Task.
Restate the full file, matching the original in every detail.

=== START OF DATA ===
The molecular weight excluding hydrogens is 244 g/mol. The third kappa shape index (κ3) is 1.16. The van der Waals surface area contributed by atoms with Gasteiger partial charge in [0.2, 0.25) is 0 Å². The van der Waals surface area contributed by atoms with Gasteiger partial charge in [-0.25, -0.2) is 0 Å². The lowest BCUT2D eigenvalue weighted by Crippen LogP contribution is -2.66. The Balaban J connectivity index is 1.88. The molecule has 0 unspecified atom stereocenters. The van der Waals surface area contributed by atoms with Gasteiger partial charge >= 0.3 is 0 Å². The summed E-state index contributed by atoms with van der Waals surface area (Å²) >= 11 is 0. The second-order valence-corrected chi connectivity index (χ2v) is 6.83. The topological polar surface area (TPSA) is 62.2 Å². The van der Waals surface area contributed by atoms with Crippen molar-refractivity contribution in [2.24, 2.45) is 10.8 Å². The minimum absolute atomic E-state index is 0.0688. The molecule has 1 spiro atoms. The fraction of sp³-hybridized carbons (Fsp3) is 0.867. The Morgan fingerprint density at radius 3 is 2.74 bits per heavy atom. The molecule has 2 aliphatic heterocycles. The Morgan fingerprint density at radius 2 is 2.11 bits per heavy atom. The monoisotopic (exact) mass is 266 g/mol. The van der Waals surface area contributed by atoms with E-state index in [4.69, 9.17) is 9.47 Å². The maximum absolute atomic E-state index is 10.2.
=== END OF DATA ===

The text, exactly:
The molecular weight excluding hydrogens is 244 g/mol. The third kappa shape index (κ3) is 1.16. The van der Waals surface area contributed by atoms with Gasteiger partial charge in [0.2, 0.25) is 0 Å². The van der Waals surface area contributed by atoms with Gasteiger partial charge in [-0.25, -0.2) is 0 Å². The lowest BCUT2D eigenvalue weighted by Crippen LogP contribution is -2.66. The Balaban J connectivity index is 1.88. The molecule has 0 unspecified atom stereocenters. The van der Waals surface area contributed by atoms with Gasteiger partial charge >= 0.3 is 0 Å². The summed E-state index contributed by atoms with van der Waals surface area (Å²) >= 11 is 0. The second-order valence-corrected chi connectivity index (χ2v) is 6.83. The topological polar surface area (TPSA) is 62.2 Å². The van der Waals surface area contributed by atoms with Crippen molar-refractivity contribution in [2.24, 2.45) is 10.8 Å². The minimum absolute atomic E-state index is 0.0688. The molecule has 1 spiro atoms. The fraction of sp³-hybridized carbons (Fsp3) is 0.867. The Morgan fingerprint density at radius 3 is 2.74 bits per heavy atom. The molecule has 2 aliphatic heterocycles. The Morgan fingerprint density at radius 2 is 2.11 bits per heavy atom. The monoisotopic (exact) mass is 266 g/mol. The van der Waals surface area contributed by atoms with E-state index in [4.69, 9.17) is 9.47 Å². The maximum absolute atomic E-state index is 10.2.